Revelation is one of the most complex books of the Bible, even for Christian scholars and others who spend a great deal of time engaged in scripture. The Book of Revelation is also referred to as the Apocalypse, which means to reveal or disclose. Second Timothy 3:16 tells us that Revelation was “given by inspiration of God.” From this statement alone, we are made aware that the final chapter of the Bible includes information God wants to reveal to us.

Many believers don’t know a lot about the history of Revelation. There are some Bible translations that say that it is the Revelation of John, but this isn’t entirely the case. The Bible says, “The Revelation is from Jesus Christ, which God has Him to show His servants what must soon occur. He made it known by sending His angel to His servant John” (Revelation 1:1). The Lord spoke to John in a dream and provided the revelations that were written in Revelation. The real author of Revelation is God, and He gave the Revelation to the angel who gave it to John. While John recorded the Revelation, he is not the true author of the book. John was the perfect fit to write out Revelation because He was a beloved friend to Jesus, along with a beloved disciple. He was with Jesus for three years and trusted every word that He said.

One of the reasons Revelation scares so many believers is because they don’t understand it. If more people understood how the book is written and the real message of Revelation, their fears would subside. Here are four things to remember if Revelation scares you.

Understand that Revelation is highly poetic.

Revelation is an apocalyptic prophecy. This is something most Bible scholars agree on. Apocalyptic literature reveals visions of the end times by a heavenly messenger. In writing Revelation, John uses specific language, including end-of-world imagery like we would see in other apocalyptic works. Apocalyptic literature relies greatly on symbolism to speak to a particular audience. The symbols used in the book were put there to significantly impact those listening in. The big takeaway from Revelation is that it is highly poetic. The aim is to persuade and influence the audience. If you understand that some of the language used in Revelation is symbolic, it may not evoke so much fear.

Hold onto the number seven.

We are all familiar with the number “666.” This signals the coming antichrist. Many people are afraid of the number and for a good reason. The Bible says, “Let the One with misunderstanding reckon the meaning of the number of the beast, for it is the number of man. His number is 666.” If you look at the history of the number in scripture, you see that man was created on day six, and man labors only six days. Rest is honored on the seventh day. Seven is associated with perfection and completion. If you are afraid of the number of the antichrist and feel drawn away from God, hold onto the number seven. The number 666 means imperfection. It is one digit short of seven. It signifies something flawed in God’s eye, something incomplete. It is also associated with God’s enemies, as referenced in 1 Chronicles 20:6 and Daniel 3. Remember, God is perfection, and no matter how many times you see the number six, it can never hold the power of seven.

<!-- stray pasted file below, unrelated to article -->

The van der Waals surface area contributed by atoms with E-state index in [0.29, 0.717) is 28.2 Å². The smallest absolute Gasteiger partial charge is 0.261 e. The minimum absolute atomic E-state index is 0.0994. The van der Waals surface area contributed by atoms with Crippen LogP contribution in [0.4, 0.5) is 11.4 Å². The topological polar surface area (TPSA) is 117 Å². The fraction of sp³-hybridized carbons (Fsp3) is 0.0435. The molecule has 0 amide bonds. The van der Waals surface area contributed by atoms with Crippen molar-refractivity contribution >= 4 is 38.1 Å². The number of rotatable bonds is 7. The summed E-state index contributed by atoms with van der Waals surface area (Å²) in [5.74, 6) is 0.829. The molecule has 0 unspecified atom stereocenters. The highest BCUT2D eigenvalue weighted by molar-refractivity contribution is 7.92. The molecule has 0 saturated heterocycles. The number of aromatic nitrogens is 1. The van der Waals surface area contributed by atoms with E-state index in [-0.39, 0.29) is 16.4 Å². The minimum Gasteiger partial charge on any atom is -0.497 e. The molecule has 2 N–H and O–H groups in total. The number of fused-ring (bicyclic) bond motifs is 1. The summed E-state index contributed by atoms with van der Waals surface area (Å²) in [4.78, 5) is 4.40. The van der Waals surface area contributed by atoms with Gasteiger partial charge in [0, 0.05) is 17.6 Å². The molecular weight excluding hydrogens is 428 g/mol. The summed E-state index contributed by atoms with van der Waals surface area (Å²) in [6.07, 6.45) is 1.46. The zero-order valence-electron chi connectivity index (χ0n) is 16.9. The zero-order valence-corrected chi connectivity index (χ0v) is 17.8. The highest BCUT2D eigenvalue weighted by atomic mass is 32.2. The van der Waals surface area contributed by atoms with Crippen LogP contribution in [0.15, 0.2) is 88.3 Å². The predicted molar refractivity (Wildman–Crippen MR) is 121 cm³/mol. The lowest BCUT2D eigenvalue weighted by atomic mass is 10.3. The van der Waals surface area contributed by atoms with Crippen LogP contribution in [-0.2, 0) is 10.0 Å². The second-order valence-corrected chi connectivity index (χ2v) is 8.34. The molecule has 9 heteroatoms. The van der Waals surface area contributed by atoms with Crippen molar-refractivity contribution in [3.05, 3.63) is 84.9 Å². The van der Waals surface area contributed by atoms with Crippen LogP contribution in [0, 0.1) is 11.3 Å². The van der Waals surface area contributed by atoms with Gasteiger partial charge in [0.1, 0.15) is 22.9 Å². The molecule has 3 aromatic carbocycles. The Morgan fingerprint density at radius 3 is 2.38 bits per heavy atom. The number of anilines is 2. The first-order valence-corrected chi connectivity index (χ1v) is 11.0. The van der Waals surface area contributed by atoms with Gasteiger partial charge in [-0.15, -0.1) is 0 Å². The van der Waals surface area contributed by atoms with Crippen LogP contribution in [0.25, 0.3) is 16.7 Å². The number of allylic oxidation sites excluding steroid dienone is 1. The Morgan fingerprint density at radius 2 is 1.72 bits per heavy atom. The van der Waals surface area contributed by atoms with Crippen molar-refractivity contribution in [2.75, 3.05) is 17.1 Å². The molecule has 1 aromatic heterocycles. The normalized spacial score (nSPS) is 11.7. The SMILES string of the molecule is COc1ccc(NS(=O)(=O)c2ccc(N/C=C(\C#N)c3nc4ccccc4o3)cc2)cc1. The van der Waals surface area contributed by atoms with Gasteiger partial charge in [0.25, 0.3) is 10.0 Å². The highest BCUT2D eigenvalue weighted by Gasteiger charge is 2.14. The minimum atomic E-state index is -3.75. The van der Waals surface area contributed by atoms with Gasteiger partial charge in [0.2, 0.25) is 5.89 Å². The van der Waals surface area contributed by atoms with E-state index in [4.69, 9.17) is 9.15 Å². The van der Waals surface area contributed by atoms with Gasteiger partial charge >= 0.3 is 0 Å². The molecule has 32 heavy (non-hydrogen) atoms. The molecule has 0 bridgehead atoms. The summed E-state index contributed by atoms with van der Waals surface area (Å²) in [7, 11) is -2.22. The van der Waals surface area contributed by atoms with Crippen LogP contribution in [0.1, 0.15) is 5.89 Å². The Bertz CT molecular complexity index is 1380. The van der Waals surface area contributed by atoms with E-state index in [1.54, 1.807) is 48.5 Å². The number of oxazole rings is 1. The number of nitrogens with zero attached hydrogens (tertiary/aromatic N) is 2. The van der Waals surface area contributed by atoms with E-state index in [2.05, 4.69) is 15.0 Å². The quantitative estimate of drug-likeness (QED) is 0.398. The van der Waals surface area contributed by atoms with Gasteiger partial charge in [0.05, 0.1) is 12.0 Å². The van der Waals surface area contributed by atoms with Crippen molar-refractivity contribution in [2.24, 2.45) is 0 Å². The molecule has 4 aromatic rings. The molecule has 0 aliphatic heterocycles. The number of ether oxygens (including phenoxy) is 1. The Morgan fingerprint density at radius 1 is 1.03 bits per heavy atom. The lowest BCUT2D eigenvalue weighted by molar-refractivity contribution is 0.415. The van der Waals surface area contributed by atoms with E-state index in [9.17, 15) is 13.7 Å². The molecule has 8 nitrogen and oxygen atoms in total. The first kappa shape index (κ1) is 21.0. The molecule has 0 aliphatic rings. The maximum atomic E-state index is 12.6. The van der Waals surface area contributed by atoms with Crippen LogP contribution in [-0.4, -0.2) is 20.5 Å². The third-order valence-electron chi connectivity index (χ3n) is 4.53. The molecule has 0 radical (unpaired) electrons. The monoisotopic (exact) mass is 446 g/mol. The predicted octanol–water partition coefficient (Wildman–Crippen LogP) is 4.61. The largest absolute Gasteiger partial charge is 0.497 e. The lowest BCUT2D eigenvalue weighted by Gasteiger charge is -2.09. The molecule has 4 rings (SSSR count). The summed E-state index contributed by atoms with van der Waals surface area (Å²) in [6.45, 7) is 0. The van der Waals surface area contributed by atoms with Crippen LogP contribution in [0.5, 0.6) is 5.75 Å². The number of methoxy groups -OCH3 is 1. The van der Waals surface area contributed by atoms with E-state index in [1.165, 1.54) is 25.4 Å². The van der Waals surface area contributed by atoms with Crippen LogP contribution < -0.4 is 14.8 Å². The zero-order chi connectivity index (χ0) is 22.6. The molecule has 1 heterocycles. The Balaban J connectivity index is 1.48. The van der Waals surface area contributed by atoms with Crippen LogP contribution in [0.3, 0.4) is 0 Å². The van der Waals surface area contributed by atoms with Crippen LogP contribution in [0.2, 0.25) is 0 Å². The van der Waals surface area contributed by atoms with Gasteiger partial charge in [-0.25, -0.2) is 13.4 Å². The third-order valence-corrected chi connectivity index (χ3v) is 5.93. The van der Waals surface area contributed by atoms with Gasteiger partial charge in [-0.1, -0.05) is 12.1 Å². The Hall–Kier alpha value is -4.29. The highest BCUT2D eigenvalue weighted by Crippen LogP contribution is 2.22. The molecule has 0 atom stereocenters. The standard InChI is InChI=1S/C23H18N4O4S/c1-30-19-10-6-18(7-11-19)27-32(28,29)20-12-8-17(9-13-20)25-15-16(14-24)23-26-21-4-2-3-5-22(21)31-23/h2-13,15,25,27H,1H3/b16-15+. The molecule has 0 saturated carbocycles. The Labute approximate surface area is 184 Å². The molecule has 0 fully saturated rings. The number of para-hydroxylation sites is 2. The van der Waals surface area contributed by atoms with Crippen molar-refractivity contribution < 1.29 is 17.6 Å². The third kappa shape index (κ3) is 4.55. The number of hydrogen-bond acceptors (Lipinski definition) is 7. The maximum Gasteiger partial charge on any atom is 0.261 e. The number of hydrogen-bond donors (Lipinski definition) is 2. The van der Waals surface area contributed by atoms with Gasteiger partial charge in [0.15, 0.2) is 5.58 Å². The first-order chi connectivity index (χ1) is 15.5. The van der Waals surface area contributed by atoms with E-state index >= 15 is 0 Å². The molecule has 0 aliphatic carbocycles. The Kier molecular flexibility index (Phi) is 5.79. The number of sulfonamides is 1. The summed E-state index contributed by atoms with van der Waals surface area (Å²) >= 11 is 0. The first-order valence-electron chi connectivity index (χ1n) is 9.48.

Know that there is hope found in this book.

Too often, we get hung up on the dark language of Revelation, the apocalyptic language and the fear it conjures. What we should never forget is that Revelation focuses on God’s victory. If you are reading through Revelation, you will uncover many of the sufferings we will all face. If you believe Revelation is only about the end times and the dark days we will meet, you are missing a key message. The book assures us of a hopeful future. It helps us to see that God will save us all again and conquer the enemy.

Think of Jesus’ ultimate return.

We can learn so much about Jesus’ return from Revelation. The book is written as an apocalyptic letter. It counts on symbols, visions and references from the Old Testament to reveal the complete fulfillment of God’s promise that was given to Abraham, referenced in Genesis. There are some who think that Revelation is a secret portal into the date and time of the end times, but it isn’t revealed in this book. In fact, we are told in Matthew 24:36 that no one knows the day or the hour of Jesus’ final return. While we won’t know the specific time, we are told that we will be able to see when the end is close. Matthew 24:30 says, “And then shall appear the sign of the Son of man in heaven: and then shall all the tribes of the earth mourn, and they shall see the Son of man coming in the clouds of heaven with power and great glory.” One of the biggest takeaways from this book should be that Jesus will return one day as King of Kings to cue repentance. If we can’t find hope in this, where else can we?

A big theme of Revelation is God’s absolute rule, which we see throughout all history. While Revelation can be confusing, this was never the intention. John’s aim was to bless readers. Scripture says, “Blessed is the one who reads aloud the words of this prophecy and blessed are those who heart it and take heart what is written in it because the time is near.” The devil will always be at work, prowling around us, but God is more powerful. His love endures forever. Remember this the next time you open the final chapters of the Bible.

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